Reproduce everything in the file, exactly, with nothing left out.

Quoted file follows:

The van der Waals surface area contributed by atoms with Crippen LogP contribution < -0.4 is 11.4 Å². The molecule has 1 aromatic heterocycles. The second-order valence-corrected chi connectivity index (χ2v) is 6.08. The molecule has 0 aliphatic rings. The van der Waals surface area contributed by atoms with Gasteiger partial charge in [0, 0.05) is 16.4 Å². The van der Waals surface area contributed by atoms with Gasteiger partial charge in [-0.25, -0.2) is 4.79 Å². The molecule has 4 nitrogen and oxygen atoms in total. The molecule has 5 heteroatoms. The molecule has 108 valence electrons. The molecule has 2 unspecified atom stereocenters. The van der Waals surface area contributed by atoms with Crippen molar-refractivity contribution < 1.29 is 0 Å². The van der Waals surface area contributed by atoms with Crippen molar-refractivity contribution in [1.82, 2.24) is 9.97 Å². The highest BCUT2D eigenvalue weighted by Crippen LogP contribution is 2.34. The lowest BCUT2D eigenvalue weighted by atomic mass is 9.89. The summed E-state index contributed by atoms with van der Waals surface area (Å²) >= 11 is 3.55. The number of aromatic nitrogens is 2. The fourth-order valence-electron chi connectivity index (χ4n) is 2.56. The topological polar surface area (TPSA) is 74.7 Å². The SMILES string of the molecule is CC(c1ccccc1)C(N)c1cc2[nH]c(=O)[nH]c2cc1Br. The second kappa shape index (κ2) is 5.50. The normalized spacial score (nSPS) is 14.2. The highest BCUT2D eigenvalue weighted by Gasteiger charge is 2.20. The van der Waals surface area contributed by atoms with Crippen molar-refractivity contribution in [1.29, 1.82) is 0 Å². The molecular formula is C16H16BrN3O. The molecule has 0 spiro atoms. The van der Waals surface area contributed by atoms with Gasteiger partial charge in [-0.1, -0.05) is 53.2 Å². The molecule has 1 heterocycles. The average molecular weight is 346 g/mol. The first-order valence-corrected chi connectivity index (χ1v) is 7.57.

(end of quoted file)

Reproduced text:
The van der Waals surface area contributed by atoms with Crippen LogP contribution < -0.4 is 11.4 Å². The molecule has 1 aromatic heterocycles. The second-order valence-corrected chi connectivity index (χ2v) is 6.08. The molecule has 0 aliphatic rings. The van der Waals surface area contributed by atoms with Gasteiger partial charge in [0, 0.05) is 16.4 Å². The van der Waals surface area contributed by atoms with Gasteiger partial charge in [-0.25, -0.2) is 4.79 Å². The molecule has 4 nitrogen and oxygen atoms in total. The molecule has 5 heteroatoms. The molecule has 108 valence electrons. The molecule has 2 unspecified atom stereocenters. The van der Waals surface area contributed by atoms with Crippen molar-refractivity contribution < 1.29 is 0 Å². The van der Waals surface area contributed by atoms with Crippen molar-refractivity contribution in [1.82, 2.24) is 9.97 Å². The highest BCUT2D eigenvalue weighted by Crippen LogP contribution is 2.34. The lowest BCUT2D eigenvalue weighted by atomic mass is 9.89. The summed E-state index contributed by atoms with van der Waals surface area (Å²) >= 11 is 3.55. The number of aromatic nitrogens is 2. The fourth-order valence-electron chi connectivity index (χ4n) is 2.56. The topological polar surface area (TPSA) is 74.7 Å². The SMILES string of the molecule is CC(c1ccccc1)C(N)c1cc2[nH]c(=O)[nH]c2cc1Br. The second kappa shape index (κ2) is 5.50. The normalized spacial score (nSPS) is 14.2. The highest BCUT2D eigenvalue weighted by Gasteiger charge is 2.20. The van der Waals surface area contributed by atoms with Crippen molar-refractivity contribution in [1.29, 1.82) is 0 Å². The molecular formula is C16H16BrN3O. The molecule has 0 spiro atoms. The van der Waals surface area contributed by atoms with Gasteiger partial charge in [-0.1, -0.05) is 53.2 Å². The molecule has 1 heterocycles. The average molecular weight is 346 g/mol. The first-order valence-corrected chi connectivity index (χ1v) is 7.57.